It's been quite some time since we last heard about arguments between internet webcasters and SoundExchange (a group spun off from the RIAA to handle royalty collection).
Back in the summer of 2003, there was even a lawsuit over the royalties being set, that were pretty clearly designed to put smaller, independent webcasters out of business.
From the RIAA's point of view, this is perfectly typical. They still view the world (especially the internet) as a broadcast medium.
Therefore, they want at small number of "professional" content producers who create the content for everyone else.
Then they can just sign a few ridiculously large licenses with those large players, and "the people" get to consume it.
It's a fundamental misunderstanding of the internet as a communications medium -- a medium where people express themselves back and forth to each other, rather than a place we go sit back and "consume." While the fight had gotten quiet lately, the good old RIAA was hard at work making sure that things were happening in the background.
A bunch of folks submitted stories this weekend noting that late Friday (making it less likely to make news), the Copyright Royalty Board announced that it was adopting the royalty rates SoundExchange put forth, and making them effective retroactively to the beginning of 2006 -- meaning that many small independent webcasters are now facing a tremendous royalty bill they're unlikely to be able to afford (thanks to everyone who sent this in).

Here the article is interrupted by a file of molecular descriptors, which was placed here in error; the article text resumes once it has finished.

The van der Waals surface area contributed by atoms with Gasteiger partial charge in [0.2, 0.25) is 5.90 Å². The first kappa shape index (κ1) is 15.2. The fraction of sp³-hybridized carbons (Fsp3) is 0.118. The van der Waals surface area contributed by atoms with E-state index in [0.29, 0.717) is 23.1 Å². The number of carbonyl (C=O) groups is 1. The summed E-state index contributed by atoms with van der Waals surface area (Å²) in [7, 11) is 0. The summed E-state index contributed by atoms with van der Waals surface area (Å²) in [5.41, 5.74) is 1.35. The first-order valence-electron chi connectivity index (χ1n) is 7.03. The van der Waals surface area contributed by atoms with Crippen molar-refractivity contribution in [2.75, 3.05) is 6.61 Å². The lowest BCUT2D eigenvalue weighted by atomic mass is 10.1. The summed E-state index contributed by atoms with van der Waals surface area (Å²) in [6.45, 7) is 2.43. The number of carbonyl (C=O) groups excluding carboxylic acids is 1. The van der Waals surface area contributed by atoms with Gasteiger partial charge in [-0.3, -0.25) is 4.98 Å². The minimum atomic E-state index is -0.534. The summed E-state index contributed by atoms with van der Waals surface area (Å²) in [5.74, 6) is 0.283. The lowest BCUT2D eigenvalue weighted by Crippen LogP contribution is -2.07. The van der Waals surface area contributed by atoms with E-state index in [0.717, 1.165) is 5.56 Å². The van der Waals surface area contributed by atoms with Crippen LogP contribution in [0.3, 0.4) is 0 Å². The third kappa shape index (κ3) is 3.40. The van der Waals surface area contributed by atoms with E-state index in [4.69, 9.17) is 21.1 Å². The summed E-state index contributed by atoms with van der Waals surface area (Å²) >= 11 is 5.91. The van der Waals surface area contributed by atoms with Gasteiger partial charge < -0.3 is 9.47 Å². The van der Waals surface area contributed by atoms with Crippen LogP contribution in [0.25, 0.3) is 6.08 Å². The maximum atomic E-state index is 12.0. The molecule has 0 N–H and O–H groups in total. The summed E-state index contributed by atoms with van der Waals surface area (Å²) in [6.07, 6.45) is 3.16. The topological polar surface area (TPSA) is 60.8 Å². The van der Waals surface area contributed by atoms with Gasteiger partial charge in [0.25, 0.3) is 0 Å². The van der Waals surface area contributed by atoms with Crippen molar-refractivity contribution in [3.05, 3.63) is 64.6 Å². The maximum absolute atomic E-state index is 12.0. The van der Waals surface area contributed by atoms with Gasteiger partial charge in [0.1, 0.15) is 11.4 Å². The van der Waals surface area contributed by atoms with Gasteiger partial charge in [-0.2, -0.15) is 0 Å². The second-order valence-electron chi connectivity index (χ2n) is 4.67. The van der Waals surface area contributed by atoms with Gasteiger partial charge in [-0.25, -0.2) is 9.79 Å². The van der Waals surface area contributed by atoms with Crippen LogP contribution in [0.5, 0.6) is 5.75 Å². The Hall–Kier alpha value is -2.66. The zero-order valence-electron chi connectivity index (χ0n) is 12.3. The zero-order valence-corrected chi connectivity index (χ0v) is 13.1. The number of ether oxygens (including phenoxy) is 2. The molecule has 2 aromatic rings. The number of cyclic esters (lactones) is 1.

That last link goes through the impact of all of this on various players -- and it's not pretty.
The new rates pretty much decimate a large portion of the industry. And, it's only going to get worse, as the royalty rates increase at incredible rates ("2007's rate is a 37.5% increase over 2006; 2008 and 2009's annual increases are about 28% per year; and 2010 adds another 5.5% increase.") Of course, this is utterly backwards and damaging to the industry itself.
A webcaster (especially the smaller, independent ones) is a great means of promotion for artists.
It tends to attract more loyal and well-targeted audiences, who are more likely to want to later go out and buy a CD, a t-shirt or attend a concert.
It lets the industry better promote material from a wider range of artists. However, in the industry's desperate need to charge for every single use, they're effectively killing off yet another wonderful promotional vehicle.
The industry continues to think that it needs to do this because it wants to own all distribution and promotional avenues in order to be able to continue to take its large cut.
However, that's no reason for the Copyright Royalty Board to put in place these artificial barriers that only serve to protect the recording industry's outdated understanding of its own business model.